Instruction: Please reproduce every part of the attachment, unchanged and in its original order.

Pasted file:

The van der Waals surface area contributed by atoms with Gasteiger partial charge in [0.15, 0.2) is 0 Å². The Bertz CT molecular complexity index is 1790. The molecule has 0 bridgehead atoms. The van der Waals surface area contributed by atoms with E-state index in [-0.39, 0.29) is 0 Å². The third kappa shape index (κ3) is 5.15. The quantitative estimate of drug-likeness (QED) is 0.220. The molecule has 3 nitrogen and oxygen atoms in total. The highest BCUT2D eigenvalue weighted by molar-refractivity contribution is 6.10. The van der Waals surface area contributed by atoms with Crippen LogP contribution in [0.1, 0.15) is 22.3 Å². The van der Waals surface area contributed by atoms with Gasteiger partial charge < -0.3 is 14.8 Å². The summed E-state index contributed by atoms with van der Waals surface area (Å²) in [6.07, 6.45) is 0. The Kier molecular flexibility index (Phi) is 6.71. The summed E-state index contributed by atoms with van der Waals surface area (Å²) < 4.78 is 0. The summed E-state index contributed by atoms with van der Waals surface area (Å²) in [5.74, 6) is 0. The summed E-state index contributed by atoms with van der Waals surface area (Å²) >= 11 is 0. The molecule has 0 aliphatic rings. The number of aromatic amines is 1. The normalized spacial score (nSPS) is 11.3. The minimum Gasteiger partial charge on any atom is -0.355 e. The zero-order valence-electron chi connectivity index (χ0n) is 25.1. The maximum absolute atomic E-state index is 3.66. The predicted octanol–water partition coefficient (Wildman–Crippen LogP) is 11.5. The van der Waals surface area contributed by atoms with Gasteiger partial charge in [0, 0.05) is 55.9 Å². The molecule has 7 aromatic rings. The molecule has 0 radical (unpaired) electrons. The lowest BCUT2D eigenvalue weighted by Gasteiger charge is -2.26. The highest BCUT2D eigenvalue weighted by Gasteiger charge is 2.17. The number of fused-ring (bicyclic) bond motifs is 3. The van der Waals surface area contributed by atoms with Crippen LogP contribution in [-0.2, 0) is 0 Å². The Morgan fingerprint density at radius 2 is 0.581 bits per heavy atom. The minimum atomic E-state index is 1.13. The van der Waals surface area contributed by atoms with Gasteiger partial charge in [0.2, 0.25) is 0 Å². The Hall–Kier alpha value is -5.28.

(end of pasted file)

The van der Waals surface area contributed by atoms with Gasteiger partial charge in [0.15, 0.2) is 0 Å². The Bertz CT molecular complexity index is 1790. The molecule has 0 bridgehead atoms. The van der Waals surface area contributed by atoms with E-state index in [-0.39, 0.29) is 0 Å². The third kappa shape index (κ3) is 5.15. The quantitative estimate of drug-likeness (QED) is 0.220. The molecule has 3 nitrogen and oxygen atoms in total. The highest BCUT2D eigenvalue weighted by molar-refractivity contribution is 6.10. The van der Waals surface area contributed by atoms with Crippen LogP contribution in [0.1, 0.15) is 22.3 Å². The van der Waals surface area contributed by atoms with Gasteiger partial charge < -0.3 is 14.8 Å². The summed E-state index contributed by atoms with van der Waals surface area (Å²) in [6.07, 6.45) is 0. The Kier molecular flexibility index (Phi) is 6.71. The summed E-state index contributed by atoms with van der Waals surface area (Å²) < 4.78 is 0. The summed E-state index contributed by atoms with van der Waals surface area (Å²) in [5.74, 6) is 0. The summed E-state index contributed by atoms with van der Waals surface area (Å²) >= 11 is 0. The molecule has 0 aliphatic rings. The number of aromatic amines is 1. The normalized spacial score (nSPS) is 11.3. The minimum Gasteiger partial charge on any atom is -0.355 e. The zero-order valence-electron chi connectivity index (χ0n) is 25.1. The maximum absolute atomic E-state index is 3.66. The predicted octanol–water partition coefficient (Wildman–Crippen LogP) is 11.5. The van der Waals surface area contributed by atoms with Gasteiger partial charge in [0, 0.05) is 55.9 Å². The molecule has 7 aromatic rings. The molecule has 0 radical (unpaired) electrons. The lowest BCUT2D eigenvalue weighted by Gasteiger charge is -2.26. The highest BCUT2D eigenvalue weighted by Gasteiger charge is 2.17. The number of fused-ring (bicyclic) bond motifs is 3. The van der Waals surface area contributed by atoms with Crippen LogP contribution in [-0.2, 0) is 0 Å². The Morgan fingerprint density at radius 2 is 0.581 bits per heavy atom. The minimum atomic E-state index is 1.13. The van der Waals surface area contributed by atoms with Gasteiger partial charge in [0.2, 0.25) is 0 Å². The Hall–Kier alpha value is -5.28.